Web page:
U.S. consumers racked up $77 billion in credit card debt in 2019, an all-time high, according to a report published by the personal-finance website WalletHub.
Its 2020 Credit Card Debt Study, based on a nationally representative 2020 Debt Survey, “is worrisome nationwide,” WalletHub says.
“Although the forecast initially appeared brighter, thanks to consumers repaying $38.2 billion in credit card debt during Q1 2019, poor second-quarter results nearly erased that effort,” the report states.
“U.S. consumers added $35.5 billion in new credit card debt during the second quarter of 2019 – the largest second-quarter build-up ever. And in the third and fourth quarters, total debt went up by another $21.5 billion and $57.9 billion, respectively. As a result, there was a $76.7 billion net increase in consumer credit card debt for 2019 overall.”
WalletHub projects an $85 billion net increase in credit card debt in 2020 – which would means Americans approach owing $1.16 trillion in balances by year’s end.
Since the end of the Great Recession, consumer performance has regressed on a year-over-year basis in 6 of every 10 quarters. The average household’s credit card balance of $9,070 is a mere $1,050 below WalletHub’s projected breaking point.
The report compares the amounts owed to credit card companies by residents in more than 2,500 U.S. cities – specifically comparing how balances changed.
California residents with the biggest debt increases in 2019 lived in La Mirada, Martinez and Menlo Park. California residents also made the largest debt pay downs in 2019, living in Encinitas, Moorpark, and Dana Point.
The report identified trends by age, political affiliation and gender. Roughly 37 percent surveyed said they would do anything to get out of credit card debt.
The report found that younger people are more likely to go into credit card debt (by 27 percent) for frivolous purchases than people over age 59. Millennials are also three times more likely than baby boomers to agree to house arrest for a year in exchange for credit card debt freedom.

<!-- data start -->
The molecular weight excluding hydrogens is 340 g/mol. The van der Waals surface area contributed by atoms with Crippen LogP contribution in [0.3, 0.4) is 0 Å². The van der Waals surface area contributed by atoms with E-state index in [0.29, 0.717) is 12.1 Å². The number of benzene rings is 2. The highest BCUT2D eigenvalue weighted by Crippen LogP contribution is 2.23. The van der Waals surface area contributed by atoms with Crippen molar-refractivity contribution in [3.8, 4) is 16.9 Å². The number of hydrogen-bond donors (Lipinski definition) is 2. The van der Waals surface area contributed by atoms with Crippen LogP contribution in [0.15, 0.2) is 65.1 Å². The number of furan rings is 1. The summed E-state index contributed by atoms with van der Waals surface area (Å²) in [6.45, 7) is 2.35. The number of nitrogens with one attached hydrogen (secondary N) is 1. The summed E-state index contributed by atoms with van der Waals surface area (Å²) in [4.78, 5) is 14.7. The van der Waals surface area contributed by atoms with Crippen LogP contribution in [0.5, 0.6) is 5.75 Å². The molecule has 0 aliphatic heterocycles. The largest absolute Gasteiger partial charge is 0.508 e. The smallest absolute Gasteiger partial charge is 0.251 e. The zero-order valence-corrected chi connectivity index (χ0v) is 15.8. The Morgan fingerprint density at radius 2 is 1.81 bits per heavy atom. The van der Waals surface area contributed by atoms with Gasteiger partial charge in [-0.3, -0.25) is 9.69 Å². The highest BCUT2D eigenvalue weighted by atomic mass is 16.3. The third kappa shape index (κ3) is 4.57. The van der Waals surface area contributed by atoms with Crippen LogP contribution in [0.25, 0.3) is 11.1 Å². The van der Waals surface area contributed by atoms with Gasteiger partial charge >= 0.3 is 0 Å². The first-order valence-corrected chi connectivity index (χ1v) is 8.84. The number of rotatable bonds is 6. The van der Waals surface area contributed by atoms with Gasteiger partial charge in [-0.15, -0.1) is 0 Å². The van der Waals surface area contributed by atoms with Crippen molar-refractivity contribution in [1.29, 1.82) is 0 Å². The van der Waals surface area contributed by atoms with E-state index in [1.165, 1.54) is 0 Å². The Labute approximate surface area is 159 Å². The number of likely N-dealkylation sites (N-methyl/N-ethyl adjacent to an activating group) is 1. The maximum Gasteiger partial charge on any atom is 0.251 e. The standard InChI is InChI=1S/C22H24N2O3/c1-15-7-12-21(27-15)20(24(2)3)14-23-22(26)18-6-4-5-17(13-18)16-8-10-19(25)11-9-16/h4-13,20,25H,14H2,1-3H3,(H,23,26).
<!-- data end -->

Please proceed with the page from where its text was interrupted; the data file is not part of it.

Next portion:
It also found that recession fears widely vary depending on a resident’s political affiliation. More than twice the number of Democrats than Republicans believe a recession will occur in one year.
WalletHub CEO Odysseas Papadimitriou says that the U.S. is “in a very unhealthy, precarious position concerning revolving debt at the household level and perhaps the economy overall.”
The increase of an estimated $85 billion in credit card debt in 2020 will “push the average household’s balance to $9,755 and bring our collective credit card debt to roughly $1.16 trillion,” Papadimitriou added. “Credit card debt levels are so high now that even a big increase can seem like a drop in the bucket. For context, $1.16 trillion is roughly three times as much as the federal government will spend on net interest payments toward the national debt this year.”
Despite recent interest rate cuts by the Federal Reserve, Papadimitriou says, “because regular credit card rates are already so high compared to other types of debt, a Fed cut or two certainly won’t be enough to solve the credit card debt problem.”
The personal-finance site suggests that the best balance transfer credit cards currently offer 0 percent APRs for the first 15-21 months with no annual fee and balance transfer fees as low as zero.
WalletHub also produced a guideline to help consumers better manage their income and debt. It suggests consumers create a budget and stick to it, plan to pay down debt every month to determine a date they can become debt free, and re-evaluate expenses and streams of income.
The report was based on the latest data available from TransUnion and the Federal Reserve.
This article was first published by The Center Square.